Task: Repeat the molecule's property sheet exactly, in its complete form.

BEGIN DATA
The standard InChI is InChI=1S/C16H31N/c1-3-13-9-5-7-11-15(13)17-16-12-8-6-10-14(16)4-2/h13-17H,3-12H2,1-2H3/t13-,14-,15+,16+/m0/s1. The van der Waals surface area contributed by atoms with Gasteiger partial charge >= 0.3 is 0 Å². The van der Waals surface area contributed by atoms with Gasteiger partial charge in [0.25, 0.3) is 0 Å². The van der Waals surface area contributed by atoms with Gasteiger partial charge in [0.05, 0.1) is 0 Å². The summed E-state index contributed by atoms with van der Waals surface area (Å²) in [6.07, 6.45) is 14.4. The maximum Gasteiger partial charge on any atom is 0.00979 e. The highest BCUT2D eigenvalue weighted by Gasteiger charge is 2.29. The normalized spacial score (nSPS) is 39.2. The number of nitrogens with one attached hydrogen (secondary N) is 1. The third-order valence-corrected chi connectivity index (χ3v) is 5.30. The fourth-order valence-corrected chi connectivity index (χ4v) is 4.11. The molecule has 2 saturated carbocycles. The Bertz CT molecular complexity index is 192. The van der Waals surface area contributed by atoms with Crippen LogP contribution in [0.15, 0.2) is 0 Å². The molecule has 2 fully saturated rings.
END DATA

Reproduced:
The standard InChI is InChI=1S/C16H31N/c1-3-13-9-5-7-11-15(13)17-16-12-8-6-10-14(16)4-2/h13-17H,3-12H2,1-2H3/t13-,14-,15+,16+/m0/s1. The van der Waals surface area contributed by atoms with Gasteiger partial charge >= 0.3 is 0 Å². The van der Waals surface area contributed by atoms with Gasteiger partial charge in [0.25, 0.3) is 0 Å². The van der Waals surface area contributed by atoms with Gasteiger partial charge in [0.05, 0.1) is 0 Å². The summed E-state index contributed by atoms with van der Waals surface area (Å²) in [6.07, 6.45) is 14.4. The maximum Gasteiger partial charge on any atom is 0.00979 e. The highest BCUT2D eigenvalue weighted by Gasteiger charge is 2.29. The normalized spacial score (nSPS) is 39.2. The number of nitrogens with one attached hydrogen (secondary N) is 1. The third-order valence-corrected chi connectivity index (χ3v) is 5.30. The fourth-order valence-corrected chi connectivity index (χ4v) is 4.11. The molecule has 2 saturated carbocycles. The Bertz CT molecular complexity index is 192. The van der Waals surface area contributed by atoms with Crippen LogP contribution in [0.15, 0.2) is 0 Å². The molecule has 2 fully saturated rings.